How are ETFs taxed?

 

Most ETFs are structured the same as mutual funds for legal and tax purposes; hence, the same tax rules apply to ETFs and traditional funds in these cases. Investors pay taxes on dividends and capital gains distributions during the life of the investment, and when they sell the ETF, they owe taxes on any gain realized (or they can use a loss to offset other gains).

When a market maker or specialist redeems shares in an ETF, it will receive a basket of securities in exchange. U.S. tax law allows such in-kind redemptions to not cause the ETF to realize capital gains or losses on the distributed securities. Thus, the redemption process provides an opportunity to remove low-cost basis securities from the portfolio and thereby reduce or eliminate capital gains distributions to shareholders.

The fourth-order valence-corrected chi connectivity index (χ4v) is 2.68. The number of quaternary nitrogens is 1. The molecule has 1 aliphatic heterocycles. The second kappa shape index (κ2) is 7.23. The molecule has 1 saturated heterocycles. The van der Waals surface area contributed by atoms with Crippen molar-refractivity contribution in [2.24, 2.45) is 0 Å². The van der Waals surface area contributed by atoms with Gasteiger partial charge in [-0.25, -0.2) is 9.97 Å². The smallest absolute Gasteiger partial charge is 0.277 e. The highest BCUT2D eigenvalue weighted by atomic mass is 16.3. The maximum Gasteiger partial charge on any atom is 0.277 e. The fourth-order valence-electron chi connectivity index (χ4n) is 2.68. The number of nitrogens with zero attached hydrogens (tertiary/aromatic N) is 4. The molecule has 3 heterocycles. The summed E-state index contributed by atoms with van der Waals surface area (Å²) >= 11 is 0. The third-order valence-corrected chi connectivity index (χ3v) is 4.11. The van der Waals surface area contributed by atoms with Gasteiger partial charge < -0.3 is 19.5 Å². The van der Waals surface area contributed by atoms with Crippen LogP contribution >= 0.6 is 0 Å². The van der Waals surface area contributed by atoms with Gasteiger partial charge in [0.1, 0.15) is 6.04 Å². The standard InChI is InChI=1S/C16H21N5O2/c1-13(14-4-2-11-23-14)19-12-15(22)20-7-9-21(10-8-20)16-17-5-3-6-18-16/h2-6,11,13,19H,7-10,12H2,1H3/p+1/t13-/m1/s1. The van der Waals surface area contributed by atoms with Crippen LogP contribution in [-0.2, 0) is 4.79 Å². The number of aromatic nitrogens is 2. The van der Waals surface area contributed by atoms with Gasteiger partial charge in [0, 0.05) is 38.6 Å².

All investing is subject to risk, including possible loss of principal.

Vanguard ETF Shares are not redeemable with the issuing Fund other than in very large aggregations worth millions of dollars. Instead, investors must buy and sell Vanguard ETF Shares in the secondary market and hold those shares in a brokerage account. In doing so, the investor may incur brokerage commissions and may pay more than net asset value when buying and receive less than net asset value when selling.

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